With more than 90 per cent of the UK population now having a smartphone in their pocket, taking a quick photograph and immediately seeing the results has become an unthinking gesture. Phones are used to take quick snaps of opening hours and timetables, to do a quick mirror check of your hair and teeth, and to communicate everyday activities with social media acquaintances. Look at my lunch! It is easy to forget that this instant photographic practice is very different to what went before. For most of the 20th century, cameras were much less widespread, and photographs were much slower to produce. Until the early 1990s, when sales of digital cameras overtook film, it was most common for most people to shoot just one or two rolls of film a year. Each roll would only contain 12, 24 or 36 exposures. Unless you had access to a darkroom, most of those photographs were processed commercially by dropping the film off at a high street chemist or camera retailer or by posting it to a mail order developing and printing service.
The wait between depositing a film and collecting the results might be merely an hour if you’d paid a premium at the latest high street mini-lab, or it might be days or weeks if you’d gone for a cheaper option. The sense of anticipation was intense: would your holiday snaps capture the glorious sunsets viewed from the mountain tops and the bronzed cuteness of your holiday romance? Or would there be blurred views and decapitated heads, double exposures and your fingers over the lens?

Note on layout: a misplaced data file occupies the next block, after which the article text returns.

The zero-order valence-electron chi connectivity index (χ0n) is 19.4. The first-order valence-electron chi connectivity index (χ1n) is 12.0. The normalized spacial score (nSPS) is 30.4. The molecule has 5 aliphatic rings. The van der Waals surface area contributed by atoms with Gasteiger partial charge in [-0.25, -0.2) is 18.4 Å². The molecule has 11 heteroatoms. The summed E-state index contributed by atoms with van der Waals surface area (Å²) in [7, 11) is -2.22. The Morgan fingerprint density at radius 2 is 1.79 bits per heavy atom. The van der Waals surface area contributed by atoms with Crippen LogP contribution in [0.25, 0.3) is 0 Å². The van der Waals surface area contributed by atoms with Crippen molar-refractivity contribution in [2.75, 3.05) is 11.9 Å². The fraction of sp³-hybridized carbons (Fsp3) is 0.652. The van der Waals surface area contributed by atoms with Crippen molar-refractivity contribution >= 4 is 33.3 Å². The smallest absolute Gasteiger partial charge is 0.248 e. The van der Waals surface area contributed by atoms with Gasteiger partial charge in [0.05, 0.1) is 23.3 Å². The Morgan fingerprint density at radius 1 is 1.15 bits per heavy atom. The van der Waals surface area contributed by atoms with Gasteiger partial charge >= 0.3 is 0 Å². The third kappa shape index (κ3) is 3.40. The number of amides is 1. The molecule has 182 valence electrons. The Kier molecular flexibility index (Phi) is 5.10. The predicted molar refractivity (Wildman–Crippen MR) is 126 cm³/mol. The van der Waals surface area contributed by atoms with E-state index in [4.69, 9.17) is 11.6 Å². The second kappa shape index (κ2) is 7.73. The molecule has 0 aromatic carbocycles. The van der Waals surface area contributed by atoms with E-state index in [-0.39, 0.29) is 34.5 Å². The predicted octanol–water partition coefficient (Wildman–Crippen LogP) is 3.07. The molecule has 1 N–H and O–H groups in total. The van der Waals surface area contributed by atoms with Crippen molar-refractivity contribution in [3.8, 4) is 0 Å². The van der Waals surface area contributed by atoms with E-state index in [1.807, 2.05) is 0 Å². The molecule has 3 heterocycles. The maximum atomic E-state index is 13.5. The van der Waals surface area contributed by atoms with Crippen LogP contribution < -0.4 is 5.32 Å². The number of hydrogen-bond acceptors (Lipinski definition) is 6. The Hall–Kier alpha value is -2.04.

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Tearing open the envelope
When it arrived, the processors’ envelope of prints might be unfolded with care, or perhaps torn open by those desperate to see the outcome. Perhaps you sat down with friends to open your wallet of prints or poured yourself a stiff drink before going it alone. Either way, the results were unlikely to match up to the smiling faces and sunny days depicted on the wallet, where families were relentlessly happy and the grass was always green.
For years, I’ve been researching the history of photography since it became accessible to ordinary people from the start of the 20th century. What did people take photographs of? What did they do with these photographs? What did they mean to them? I’ve examined huge archives of tens of thousands of prints to understand popular photography, and I’ve surveyed thousands of people.
My new book, More Than a Snapshot, looks at the services that supported amateur photography, from big names such as Kodak, high street staples such as Boots and long-lost local providers. It takes us back to those days of photographic limits, errors and waiting. It offers an illustrated history of photography not by looking at photographs, but by looking at the packaging they came in: photo wallets.